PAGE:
A few interesting facts about the Korean War:
Virtually any village suspected of harboring or supporting guerillas was burned to the ground, usually from the air.
A total of 36,940 Americans lost their lives in the Korean theater; of these, 33,665 were killed in action, while 3,275 died there of non-hostile causes. Some 92,134 Americans were wounded in action, and decades later, 8,176 were still reported as missing. South Korea sustained 1,312,836 casualties, including 515,004 dead. Casualties among other UN allies totaled 16352, including 3,094 dead. Estimated North Korean casualties numbered 2 million, including about 1 million civilians and about 520,000 soldiers. An estimated 900,000 Chinese soldiers lost their lives in combat.
The United States dropped 635,000 tons of bombs in Korea (not counting 32,557 tons of napalm) compared to 503,000 tons in the entire Pacific Theater in World War II.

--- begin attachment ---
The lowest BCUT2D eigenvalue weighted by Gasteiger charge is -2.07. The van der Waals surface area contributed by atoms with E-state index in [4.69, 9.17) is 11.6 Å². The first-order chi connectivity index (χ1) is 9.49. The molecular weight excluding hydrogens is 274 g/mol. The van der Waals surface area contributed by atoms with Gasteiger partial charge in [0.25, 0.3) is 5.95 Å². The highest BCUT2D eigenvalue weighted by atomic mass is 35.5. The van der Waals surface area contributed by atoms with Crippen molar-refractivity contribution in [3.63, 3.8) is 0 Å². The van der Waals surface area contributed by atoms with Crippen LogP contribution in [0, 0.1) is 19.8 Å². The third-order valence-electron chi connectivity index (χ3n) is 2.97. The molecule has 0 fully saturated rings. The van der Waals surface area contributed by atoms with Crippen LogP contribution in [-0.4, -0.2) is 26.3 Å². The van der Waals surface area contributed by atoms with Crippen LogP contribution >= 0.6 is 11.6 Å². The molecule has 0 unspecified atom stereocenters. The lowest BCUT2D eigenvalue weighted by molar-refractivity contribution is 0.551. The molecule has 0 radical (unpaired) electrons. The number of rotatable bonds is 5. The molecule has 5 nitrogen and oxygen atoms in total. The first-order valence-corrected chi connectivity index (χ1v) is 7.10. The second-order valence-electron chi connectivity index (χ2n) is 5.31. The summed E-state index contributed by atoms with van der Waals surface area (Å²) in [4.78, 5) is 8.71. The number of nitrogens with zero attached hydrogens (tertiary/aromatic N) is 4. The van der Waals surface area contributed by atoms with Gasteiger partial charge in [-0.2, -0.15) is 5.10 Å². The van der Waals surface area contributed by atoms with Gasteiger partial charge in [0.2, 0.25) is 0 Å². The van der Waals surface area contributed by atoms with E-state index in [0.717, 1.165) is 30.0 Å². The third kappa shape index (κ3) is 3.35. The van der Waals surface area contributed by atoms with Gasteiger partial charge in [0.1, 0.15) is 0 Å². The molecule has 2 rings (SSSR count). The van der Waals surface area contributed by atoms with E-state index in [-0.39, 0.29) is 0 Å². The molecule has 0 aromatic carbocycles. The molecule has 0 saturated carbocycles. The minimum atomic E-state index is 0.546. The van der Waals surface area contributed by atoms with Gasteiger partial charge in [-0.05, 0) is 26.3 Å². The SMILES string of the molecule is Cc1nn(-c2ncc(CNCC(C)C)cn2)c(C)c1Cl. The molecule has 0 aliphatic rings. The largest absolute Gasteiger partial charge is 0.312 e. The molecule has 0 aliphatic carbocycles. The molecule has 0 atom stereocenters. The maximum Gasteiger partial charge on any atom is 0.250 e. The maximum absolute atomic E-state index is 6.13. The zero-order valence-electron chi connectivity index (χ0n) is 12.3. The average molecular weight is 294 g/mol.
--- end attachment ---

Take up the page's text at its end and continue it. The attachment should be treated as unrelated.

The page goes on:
The Korean War was the crisis that, in Acheson’s subsequent words, “came along and saved us”; by which he meant that it enabled the final approval of NSC 68 and passage through Congress of a quadrupling of American defense spending. More than that, it was this war and not World War II that occasioned the enormous foreign military base structure and the domestic military-industrial complex to service it and which has come to define the sinews of American global power ever since.
It was this war and not World War II which established a far-flung American base structure abroad and a national security state at home, as defense spending nearly quadrupled in the last six months of 1950, and turned the United States into the policeman of the world.
Later, in the Vietnam War:
…between 1965 and 1968, thirty-two tons of bombs per hour were dropped on the North.
The total quantity of explosives dropped is estimated to have been equal to 640 Hiroshima-sized atomic bombs.